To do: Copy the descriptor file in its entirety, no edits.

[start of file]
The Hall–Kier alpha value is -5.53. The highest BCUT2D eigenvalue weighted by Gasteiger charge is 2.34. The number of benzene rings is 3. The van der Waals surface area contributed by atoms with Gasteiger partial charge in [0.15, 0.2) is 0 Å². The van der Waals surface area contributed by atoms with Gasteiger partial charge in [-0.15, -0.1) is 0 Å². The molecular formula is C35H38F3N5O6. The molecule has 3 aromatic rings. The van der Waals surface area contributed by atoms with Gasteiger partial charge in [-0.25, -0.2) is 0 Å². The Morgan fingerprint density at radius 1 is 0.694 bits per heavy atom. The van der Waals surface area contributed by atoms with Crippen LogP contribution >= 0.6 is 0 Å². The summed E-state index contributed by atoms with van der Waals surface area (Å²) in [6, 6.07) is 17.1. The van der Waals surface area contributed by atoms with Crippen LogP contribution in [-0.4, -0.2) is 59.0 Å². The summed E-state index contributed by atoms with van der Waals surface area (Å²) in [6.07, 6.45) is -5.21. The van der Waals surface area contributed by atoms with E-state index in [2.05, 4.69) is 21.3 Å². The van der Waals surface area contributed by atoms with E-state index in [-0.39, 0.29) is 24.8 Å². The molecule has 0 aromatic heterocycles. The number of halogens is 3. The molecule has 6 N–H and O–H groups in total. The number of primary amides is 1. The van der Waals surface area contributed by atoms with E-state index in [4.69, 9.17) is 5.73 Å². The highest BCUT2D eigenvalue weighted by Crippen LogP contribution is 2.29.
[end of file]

The Hall–Kier alpha value is -5.53. The highest BCUT2D eigenvalue weighted by Gasteiger charge is 2.34. The number of benzene rings is 3. The van der Waals surface area contributed by atoms with Gasteiger partial charge in [0.15, 0.2) is 0 Å². The van der Waals surface area contributed by atoms with Gasteiger partial charge in [-0.15, -0.1) is 0 Å². The molecular formula is C35H38F3N5O6. The molecule has 3 aromatic rings. The van der Waals surface area contributed by atoms with Gasteiger partial charge in [-0.25, -0.2) is 0 Å². The Morgan fingerprint density at radius 1 is 0.694 bits per heavy atom. The van der Waals surface area contributed by atoms with Crippen LogP contribution >= 0.6 is 0 Å². The summed E-state index contributed by atoms with van der Waals surface area (Å²) in [6, 6.07) is 17.1. The van der Waals surface area contributed by atoms with Crippen LogP contribution in [-0.4, -0.2) is 59.0 Å². The summed E-state index contributed by atoms with van der Waals surface area (Å²) in [6.07, 6.45) is -5.21. The van der Waals surface area contributed by atoms with E-state index in [2.05, 4.69) is 21.3 Å². The van der Waals surface area contributed by atoms with E-state index in [-0.39, 0.29) is 24.8 Å². The molecule has 0 aromatic heterocycles. The number of halogens is 3. The molecule has 6 N–H and O–H groups in total. The number of primary amides is 1. The van der Waals surface area contributed by atoms with E-state index in [4.69, 9.17) is 5.73 Å². The highest BCUT2D eigenvalue weighted by Crippen LogP contribution is 2.29.